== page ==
© Catherine McClelland

© Catherine McClelland

Jim and I spoke on the phone almost every day and I still catch myself reaching for the phone. His mix of humor, story telling and knowledge made any interaction with him memorable. Jim was a devoted and loving husband to his wife Helene Glassman, an equally accomplished professional photographer and instructor. Together they spent their time working, traveling and teaching at various photography meetings and adding to the life of their friends.

In April, Helene was invited to Photoshop World in Orlando to formally accept Jim's induction into the Photoshop Hall of Fame, an award presented to Jim last fall at his home. During the Photoshop World presentation, a beautiful tribute by his friend Steve Dinberg was shown highlighting Jim's life and photography. You can see it here: https://www.youtube.com/watch?v=U9JYxemWEbM&sns=fb

Jim did everything quickly. Whether it was building a photograph in the studio, working in Photoshop or speaking, he was in a hurry. He was always working, sometimes it seemed twenty-four hours a day. There was always a deadline to meet and he seemed to thrive on it. Time was tight. Given the shortness of his life and what he accomplished in that brief span, maybe the final lesson Jim has to teach us is just this: take advantage of every moment, friend and opportunity. Share what you can, be the friend you want a friend to be and leave the world a better place just like he did.

To really get to get a sense of Jim and his work: http://www.divitalephotography.com

"What Else They Are"

                                “One should not only photograph things for what they are but for what else they are.”                                                                                                                                                                                                   Minor White

"Quarter Note" © Mark Maio

"Quarter Note" © Mark Maio

I first learned of this Minor White quote very early in my photographic life, but it wasn't until almost twenty-five years ago that I finally understood what it meant to my photography.

Early in my career, I concentrated on making technically perfect photographs -  more concerned with what camera, lens or film I was using, how I customized the development of the negative and what particular enlarger, photographic printing paper or special developer I used. My formula of great equipment + highly tested film + finely tuned darkroom skills = technically perfect negatives and prints. However, in the end they didn't say anything to me or anyone else.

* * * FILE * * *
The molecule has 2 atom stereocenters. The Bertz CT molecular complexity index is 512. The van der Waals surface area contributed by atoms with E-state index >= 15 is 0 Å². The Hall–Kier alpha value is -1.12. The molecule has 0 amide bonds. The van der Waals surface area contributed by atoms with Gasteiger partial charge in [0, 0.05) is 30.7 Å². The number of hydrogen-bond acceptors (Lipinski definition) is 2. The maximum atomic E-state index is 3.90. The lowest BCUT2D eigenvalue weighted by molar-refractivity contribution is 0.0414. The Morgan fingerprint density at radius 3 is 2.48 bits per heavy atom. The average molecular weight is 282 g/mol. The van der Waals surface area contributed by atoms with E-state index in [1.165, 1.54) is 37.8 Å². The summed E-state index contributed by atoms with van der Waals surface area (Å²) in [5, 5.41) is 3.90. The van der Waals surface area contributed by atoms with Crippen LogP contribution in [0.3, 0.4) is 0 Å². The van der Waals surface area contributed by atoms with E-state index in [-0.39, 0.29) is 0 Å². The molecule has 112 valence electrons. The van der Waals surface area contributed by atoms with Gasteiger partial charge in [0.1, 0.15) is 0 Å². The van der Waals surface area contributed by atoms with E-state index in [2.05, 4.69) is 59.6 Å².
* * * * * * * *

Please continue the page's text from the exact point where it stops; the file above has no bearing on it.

My mindset regarding my "formula" changed when I started my Against the Grain project. From the beginning I made a conscious decision to simplify my workflow. I began using one camera (without a light meter), one lens and a basic film development routine. Simplifying the technical aspects of the imaging process opened myself up to "seeing" what it was that I was trying to say instead of distracting me with thoughts of which of my many cameras/lenses I might select from my camera bag. In fact, I approached this project without a camera bag - just one camera, one lens, and a couple rolls of film in my pocket.

"Quarter Note" was photographed while boats destined for Buffalo, NY were being loaded with grain in the Duluth, MN harbor. My day started as I made many images of the empty holds of the boats, images of the men responsible for filling them, and images of the towering machinery that transferred grain from the elevators that stood along the docks.

The more I photographed, the less I included in my frame. Instead of attempting to tell the entire story by capturing everything in one image, I began concentrating on the smaller parts of the process.

I approached one of the openings in the deck as hundreds of bushels of grain/minute were flowing from a conveyor belt into the hold. With the camera up to my eye, I moved even closer, watching as what I framed through the viewfinder changed and concurrently becoming more aware of what I "felt" as the framed image changed.

Moving even closer, the process of filling the hold with grain suddenly became a musical note floating in space, and I finally understood what Minor White meant.

© 2017 Mark Maio